• Data privacy: What does it mean. How is it defined? Why should I care?Somewhere somebody is holding data about YOU!
  • The definition of “privacy” can be difficult to nail down. Search the Internet and the various dictionaries in your library and you will see a wide variety of definitions. For our purpose in this discussion, we will define it as: “The relationship between the handling of personally identifiable and other sensitive data in regard to the legal right, or public expectation of privacy.”This definition provides us with the objective nature of privacy, its legal expression, and the subjective nature, the individual’s expectation, that is the amazingly complex and nebulous concept that is privacy. As data professionals, as well as data subjects, our interest in privacy can be encapsulated in to five categories:Its collection: How sensitive information is gathered.Its storage: How sensitive information is stored.Its accessibility: Who has the ability to see sensitive information.Its use: Who has the ability to use sensitive information, and how it is used.Its disclosure: How sensitive information is shared.
  • The general category of sensitive data can be defined as data that presents a compromise in the confidentiality, privacy or overall security of the data subject (the one the data is about) in the event of loss, unauthorized access, or modification. There are several subcategories that are of interest in a study on privacy:Racial or ethnic origin (in the not-so-distant path many were jailed due to the disclosure of this information)Religious or philosophical affiliation (history is full of examples where people of specific faiths were targeted)Financial records (how many of you would like to take a few minutes and discuss your spending habits?)Medical and health information (you spent how long at the mental institution?)Biometric information (how about a sample of your DNA?)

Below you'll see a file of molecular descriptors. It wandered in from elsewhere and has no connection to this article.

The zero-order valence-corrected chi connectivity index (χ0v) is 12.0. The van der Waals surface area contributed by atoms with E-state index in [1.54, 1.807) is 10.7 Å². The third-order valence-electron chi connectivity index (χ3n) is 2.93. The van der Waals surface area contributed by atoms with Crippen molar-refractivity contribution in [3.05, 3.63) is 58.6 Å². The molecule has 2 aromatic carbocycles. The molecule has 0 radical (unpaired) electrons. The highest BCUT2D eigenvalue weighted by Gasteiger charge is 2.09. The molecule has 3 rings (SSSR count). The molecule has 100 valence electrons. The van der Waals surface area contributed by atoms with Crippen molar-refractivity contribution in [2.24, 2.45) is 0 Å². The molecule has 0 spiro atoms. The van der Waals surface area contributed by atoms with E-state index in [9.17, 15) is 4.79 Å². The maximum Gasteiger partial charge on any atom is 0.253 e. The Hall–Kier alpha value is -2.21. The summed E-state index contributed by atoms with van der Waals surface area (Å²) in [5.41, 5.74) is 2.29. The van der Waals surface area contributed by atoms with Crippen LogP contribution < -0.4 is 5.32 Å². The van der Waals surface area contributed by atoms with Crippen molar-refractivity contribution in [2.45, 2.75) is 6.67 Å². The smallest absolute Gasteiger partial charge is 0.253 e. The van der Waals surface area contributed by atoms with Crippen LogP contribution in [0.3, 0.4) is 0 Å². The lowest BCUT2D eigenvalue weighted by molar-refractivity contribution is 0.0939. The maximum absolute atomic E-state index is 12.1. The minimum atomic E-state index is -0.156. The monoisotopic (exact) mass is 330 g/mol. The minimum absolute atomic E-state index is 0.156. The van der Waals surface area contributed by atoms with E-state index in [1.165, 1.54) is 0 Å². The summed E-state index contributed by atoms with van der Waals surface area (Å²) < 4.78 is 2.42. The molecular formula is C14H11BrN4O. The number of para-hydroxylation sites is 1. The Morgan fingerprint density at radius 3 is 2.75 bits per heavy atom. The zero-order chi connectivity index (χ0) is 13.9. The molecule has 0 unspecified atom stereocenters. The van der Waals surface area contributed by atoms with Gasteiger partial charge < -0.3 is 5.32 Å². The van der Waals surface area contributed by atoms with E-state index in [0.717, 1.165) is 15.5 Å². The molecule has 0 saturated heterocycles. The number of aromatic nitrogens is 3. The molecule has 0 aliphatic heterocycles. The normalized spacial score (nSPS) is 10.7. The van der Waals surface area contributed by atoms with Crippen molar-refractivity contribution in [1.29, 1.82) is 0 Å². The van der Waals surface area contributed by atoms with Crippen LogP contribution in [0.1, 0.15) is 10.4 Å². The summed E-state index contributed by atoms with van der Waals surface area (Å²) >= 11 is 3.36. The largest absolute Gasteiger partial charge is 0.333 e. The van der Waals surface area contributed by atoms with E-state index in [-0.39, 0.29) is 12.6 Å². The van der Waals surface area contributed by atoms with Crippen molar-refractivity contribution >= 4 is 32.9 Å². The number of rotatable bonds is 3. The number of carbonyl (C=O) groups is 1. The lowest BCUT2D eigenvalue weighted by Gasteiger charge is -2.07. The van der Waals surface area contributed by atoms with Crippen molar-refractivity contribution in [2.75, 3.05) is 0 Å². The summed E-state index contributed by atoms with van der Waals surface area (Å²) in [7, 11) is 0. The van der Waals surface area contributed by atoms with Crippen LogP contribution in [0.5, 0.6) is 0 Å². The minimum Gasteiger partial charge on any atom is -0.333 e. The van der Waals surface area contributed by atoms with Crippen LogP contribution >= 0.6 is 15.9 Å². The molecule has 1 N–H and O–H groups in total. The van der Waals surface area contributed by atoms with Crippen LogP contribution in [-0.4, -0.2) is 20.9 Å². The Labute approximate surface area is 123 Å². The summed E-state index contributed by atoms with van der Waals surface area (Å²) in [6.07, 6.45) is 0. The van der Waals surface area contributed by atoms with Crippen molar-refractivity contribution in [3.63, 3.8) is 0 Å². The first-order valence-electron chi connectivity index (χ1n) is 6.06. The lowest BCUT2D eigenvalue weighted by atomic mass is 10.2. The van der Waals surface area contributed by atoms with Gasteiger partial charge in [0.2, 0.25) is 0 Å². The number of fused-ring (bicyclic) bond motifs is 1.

• A specifictype of sensitive information that is highly discussed in many circles is “Personally Identifiable Data”. This is the type of information that can be used to uniquely identify, contact or locate a single person or can be used with other sources to uniquely identify a single individual. This is the information that causes us sleepless nights if it is lost or given carelessly to less than trustworthy individuals. Some examples are:Federal identification number (aka: SSN)Driver’s license numberDate of birthFull name – especially if uncommon (John Smith sleeps better than most of us.)Email addressIP Address: Although, this specific data element is in continuous debate.
  • I am no lawyer, nor did you come to a technical event to hear about such matters; but I would be remiss if I did not spend two brief slides regarding the legal impact on defining sensitive data and its handling…